My mailbox is full. You may contact me via worldtable.com.

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Worldknives.com has a small selection of Laguiole knives. I'm waiting for the Camarguais olivewood sommelier knife to be back in stock, might be a few months I've been told. Not a Laguiole, but today I received a #5 drop point hunter, D2 steel, with a bone handle from Gene Ingram. This is a lovely knife, I like having a magnetic knife rack (need more)in the kitchen, so I can look at my favorites. I got a 8" Kai Shun chefs knife for Valentines Day & find that I'm using it alot, it's heavier than my 9" Spyderco...Linda

Edited by LBNoble (log)
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Check out the Professional Cutlery Direct catalogue. Last time I saw one they had a large Laguiole section. 1-800-859-6994. They also have web site.

The Best Kind of Wine is That Which is Most Pleasant to Him Who Drinks It. ---- Pliney The Elder

Wine can of their wits the wise beguile,

Make the sage frolic, and the serious smile. --- Homer

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Cafetiere(sp)  on ninth ave in the 20's, I don't remember exactly, it's

across ninth from La Bergamot Bakery . I think 21st.

Is this it?

La Cafetiere -- China, Glassware & Utensils

160 9th Ave New York NY (646) 486-0667

Steven A. Shaw aka "Fat Guy"
Co-founder, Society for Culinary Arts & Letters, sshaw@egstaff.org
Proud signatory to the eG Ethics code
Director, New Media Studies, International Culinary Center (take my food-blogging course)

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Check out the Professional Cutlery Direct catalogue.  Last time I saw one they had a large Laguiole section.  1-800-859-6994.  They also have web site.

I don't think PCD (cutlery.com) has any of the folding knives, but I'll check again. I want to be able to see the knives in the flesh, though -- this is a situation in which I don't want to make a purchase based only on a photo.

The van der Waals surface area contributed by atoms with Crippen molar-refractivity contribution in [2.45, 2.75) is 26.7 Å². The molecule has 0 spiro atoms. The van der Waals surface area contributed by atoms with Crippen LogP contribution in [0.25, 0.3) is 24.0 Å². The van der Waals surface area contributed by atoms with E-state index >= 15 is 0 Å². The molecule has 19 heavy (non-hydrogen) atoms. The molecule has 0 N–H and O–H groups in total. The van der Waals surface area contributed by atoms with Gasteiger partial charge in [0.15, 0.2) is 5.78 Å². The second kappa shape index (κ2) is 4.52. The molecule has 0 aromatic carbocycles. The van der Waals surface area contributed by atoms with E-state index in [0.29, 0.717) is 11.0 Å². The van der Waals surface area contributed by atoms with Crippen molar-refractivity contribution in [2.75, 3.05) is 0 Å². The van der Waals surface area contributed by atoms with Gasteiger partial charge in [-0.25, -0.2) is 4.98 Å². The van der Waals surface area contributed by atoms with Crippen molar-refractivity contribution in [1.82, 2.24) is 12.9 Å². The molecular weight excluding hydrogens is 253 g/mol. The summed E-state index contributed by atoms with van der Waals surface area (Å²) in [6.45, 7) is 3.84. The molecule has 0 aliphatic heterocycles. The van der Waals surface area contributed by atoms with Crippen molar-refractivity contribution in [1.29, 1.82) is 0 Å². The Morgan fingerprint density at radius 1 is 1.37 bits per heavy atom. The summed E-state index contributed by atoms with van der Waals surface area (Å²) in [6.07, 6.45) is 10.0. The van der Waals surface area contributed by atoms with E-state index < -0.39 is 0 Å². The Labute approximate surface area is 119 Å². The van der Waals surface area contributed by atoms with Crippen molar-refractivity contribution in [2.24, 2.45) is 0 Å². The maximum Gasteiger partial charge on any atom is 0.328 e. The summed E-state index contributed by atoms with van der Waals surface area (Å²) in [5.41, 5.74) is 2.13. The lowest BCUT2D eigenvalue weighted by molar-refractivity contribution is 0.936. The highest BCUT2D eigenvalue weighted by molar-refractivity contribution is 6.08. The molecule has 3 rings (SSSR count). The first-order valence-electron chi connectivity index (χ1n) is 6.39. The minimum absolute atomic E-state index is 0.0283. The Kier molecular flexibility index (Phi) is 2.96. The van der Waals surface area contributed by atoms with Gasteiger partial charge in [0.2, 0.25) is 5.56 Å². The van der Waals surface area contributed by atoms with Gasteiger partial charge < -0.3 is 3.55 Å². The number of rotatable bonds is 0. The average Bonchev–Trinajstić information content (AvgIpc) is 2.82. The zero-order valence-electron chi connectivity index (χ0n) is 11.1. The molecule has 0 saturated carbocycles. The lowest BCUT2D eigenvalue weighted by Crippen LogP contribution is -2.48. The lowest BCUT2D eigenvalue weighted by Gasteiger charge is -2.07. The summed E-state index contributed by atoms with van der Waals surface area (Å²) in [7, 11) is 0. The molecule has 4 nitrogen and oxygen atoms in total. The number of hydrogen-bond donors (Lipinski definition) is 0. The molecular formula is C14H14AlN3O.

Steven A. Shaw aka "Fat Guy"
Co-founder, Society for Culinary Arts & Letters, sshaw@egstaff.org
Proud signatory to the eG Ethics code
Director, New Media Studies, International Culinary Center (take my food-blogging course)

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Fat Guy

Just got the new catalogue and they carry some folding.

May give you an inspiration. Note: Knives in the catalogue are not on line for some reason, unless my search did not work.

Viejo

The Best Kind of Wine is That Which is Most Pleasant to Him Who Drinks It. ---- Pliney The Elder

Wine can of their wits the wise beguile,

Make the sage frolic, and the serious smile. --- Homer

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FWIW, I've had an olive wood handled chateau laguiole corkscrew for a few years, ordered over the web at corkscrew.com. Good price and a corkscrew that I love more and more as its handle becomes burnished with use.ood

Andrew

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After a lot of research on the the topic, IMHO the best knives that I've seen come out of La Coutellerie de Laguiole - particularly if you are after custom hand-made work such as scrimshaw handles, Damascus blades and bolsters, hand spine chisling, etc. Arguably the best Damascus artisan in France, Yves Conquet, practices his trade here, and the young Jean-Michel Cayron is an exceptional scrimshaw artisan. Their work isn't cheap, but ...

In North America, it's best to deal with the factory representative, Alex Delorme, in Canada. Check out http://www.laguiole-elite.com/

I have no connection with them, with the exception of being a satisfied customer who owns several custom folding knives and a wine opener.